Exploring Athens

I spent a wonderful 8 days in Athens for work. I have to admit that I wasn’t all that excited to come back after having spent a day here last year while on my Mediterranean cruise. However, it’s much different hanging out over a series of days versus being caught up in the cruise crowd for a day being shuttled from site to site. The best part of the trip was that my favorite travel companion joined me…my Mommy! She actually did tours to other cities while I slaved away in the office. Hopefully, she will have her blog post to me soon (hint, hint).

Hotel
I stayed at The Athens Gate hotel which is in central Athens with a fabulous view of the Temple of Zeus & the Acropolis. You can read my hotel review here.  The area around the hotel is so neat.

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View of the Acropolis during breakfast.

If you ever visit Athens, I highly recommend this hotel. Do the pre-booking (which includes breakfast) for a great rate. What is better than eating breakfast while looking at the Acropolis from their rooftop restaurant?

There is some sort of “Happy Trolley” that will drive you around the historic section as well. It’s usually pretty packed and runs late.
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Food
Greek food…I’ll be honest and say that to me, it was “okay”. I prefer something with a bit more flavor. Not to say that the food was bad, but it wasn’t like Italy. It is serviceable…meaning that it will fill you up. It was hit or miss depending on where you ate. Most of the time, I felt it was a little bland. But I will say that the Greek salad was pretty good and the moussaka (which my Mom loves), gyros & souvlaki were good depending on the restaurant. They give you A LOT of food and you will get the stink-eye if you don’t clean your plate. It’s like they take it personal if you don’t eat everything on your plate. Clearly, the concept of portion control is lost here and they could care less if you are on Weight Watchers. Which I kinda love.

Moussaka – sautéed eggplant & tomatoes with minced meat (like hamburger) topped with white sauce & cheese) then baked. The version I like best had potatoes.
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Souvlaki – think kabobs. It’s basically grilled meat & veggies on a skewer. I had chicken & pork. They will sometimes serve it with a pita and rice depending on the restaurant.
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One day, I just wanted something familiar so I ordered a hamburger and fries. This is what I got…
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I didn’t expect 5 breakfast buddies. LOL. But, it was actually pretty tasty. I was only able to eat 1 ½ patties but it’s nice that you know you aren’t going to starve when you leave.

While the food was okay, the experience is phenomenal. We ate outside at various cafés that had outstanding views of the Acropolis every night. That more than made up for the food. I never got tired of staring at the Acropolis. It’s just magnificent!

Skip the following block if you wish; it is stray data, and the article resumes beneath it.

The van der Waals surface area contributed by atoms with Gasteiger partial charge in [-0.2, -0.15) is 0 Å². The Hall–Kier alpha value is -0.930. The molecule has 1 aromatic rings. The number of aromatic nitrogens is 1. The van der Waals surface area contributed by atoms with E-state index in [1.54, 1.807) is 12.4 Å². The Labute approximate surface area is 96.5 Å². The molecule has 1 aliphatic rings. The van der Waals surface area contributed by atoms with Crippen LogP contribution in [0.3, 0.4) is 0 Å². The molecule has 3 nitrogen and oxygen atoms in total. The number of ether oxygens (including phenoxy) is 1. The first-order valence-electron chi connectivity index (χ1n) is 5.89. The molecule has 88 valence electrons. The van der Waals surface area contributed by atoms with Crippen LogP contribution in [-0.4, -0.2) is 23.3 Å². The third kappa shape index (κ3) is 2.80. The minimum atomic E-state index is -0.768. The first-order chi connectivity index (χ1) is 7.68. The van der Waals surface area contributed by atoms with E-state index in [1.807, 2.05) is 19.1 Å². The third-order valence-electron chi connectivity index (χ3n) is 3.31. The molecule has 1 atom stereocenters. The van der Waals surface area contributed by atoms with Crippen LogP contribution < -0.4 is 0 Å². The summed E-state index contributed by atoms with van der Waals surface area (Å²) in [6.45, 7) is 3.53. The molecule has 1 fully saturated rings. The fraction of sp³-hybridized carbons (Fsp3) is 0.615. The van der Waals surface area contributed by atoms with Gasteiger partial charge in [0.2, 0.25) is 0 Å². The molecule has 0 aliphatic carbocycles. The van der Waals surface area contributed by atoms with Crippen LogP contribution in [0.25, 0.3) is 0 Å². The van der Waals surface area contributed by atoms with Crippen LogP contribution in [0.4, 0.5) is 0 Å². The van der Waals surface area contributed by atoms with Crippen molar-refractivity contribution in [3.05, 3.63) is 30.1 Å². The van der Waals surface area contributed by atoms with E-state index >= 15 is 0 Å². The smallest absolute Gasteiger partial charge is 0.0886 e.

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Choosing a restaurant to eat at is an experience in and of itself. There are waiters/hype men that stand in front of EACH restaurant and try to persuade you to come in and eat. It reminds you of when you are touring and vendors worry you to death trying to sell you their souvenirs. One night, a colleague & I decided to try out a rooftop restaurant in this cool hilltop section of The Plaka. There were at least 9 restaurants in this little section. We choose one, go thru the kitchen to get to the back stairs and climb up to the roof. The view was awesome.

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So, we look at the menu, decide on our selections and our waiter comes over. He has a “Godfather” vibe to him. We order and he proceeds to tell us what he is going to serve us instead. Um, why do they give menus if it’s “waiter’s choice”? So, for appetizers, he brings us out some sort of cheese spread (nope) and fried cheese (nope again). That’s right, fried cheese. Sigh. Now, I just wanted salad and moussaka. That’s all. The Greek Godfather gets irritated that we aren’t wolfing down the fried cheese & cheese spread. He’s all, “you no like?” Well, I ain’t trying to have a horse head in my bed in the morning so I say, “oh, it’s delicious. I’m just trying to save room for my moussaka.” He gives me the stink-eye and goes to say something to the bus boy. I’m pretty sure he tells him to go find Barbaro. Anyway, after begging the busboy to take the appetizers away, we finally get our main meals. Sigh. It was okay. I had high hopes. The Greek Godfather comes by and asks why I haven’t finished my meal (I half expected to hear him tell me about the starving kids in Africa). I tried as best as I could to eat the entire meal. My colleague is laughing and telling me that I’m getting punked. Whatever. I’m scared. By this time, the Greek Godfather is treating me like I came to his daughter’s wedding with no gift and asking for a favor. I’m like, please don’t have me sleeping with the fishes over this moussaka. He was done with us at this point. Clearly we didn’t worship at the fountain of the Greek God of Food. The night wasn’t lost though because the view was spectacular. We ended up going to Café Plaka for dessert and coffee afterwards.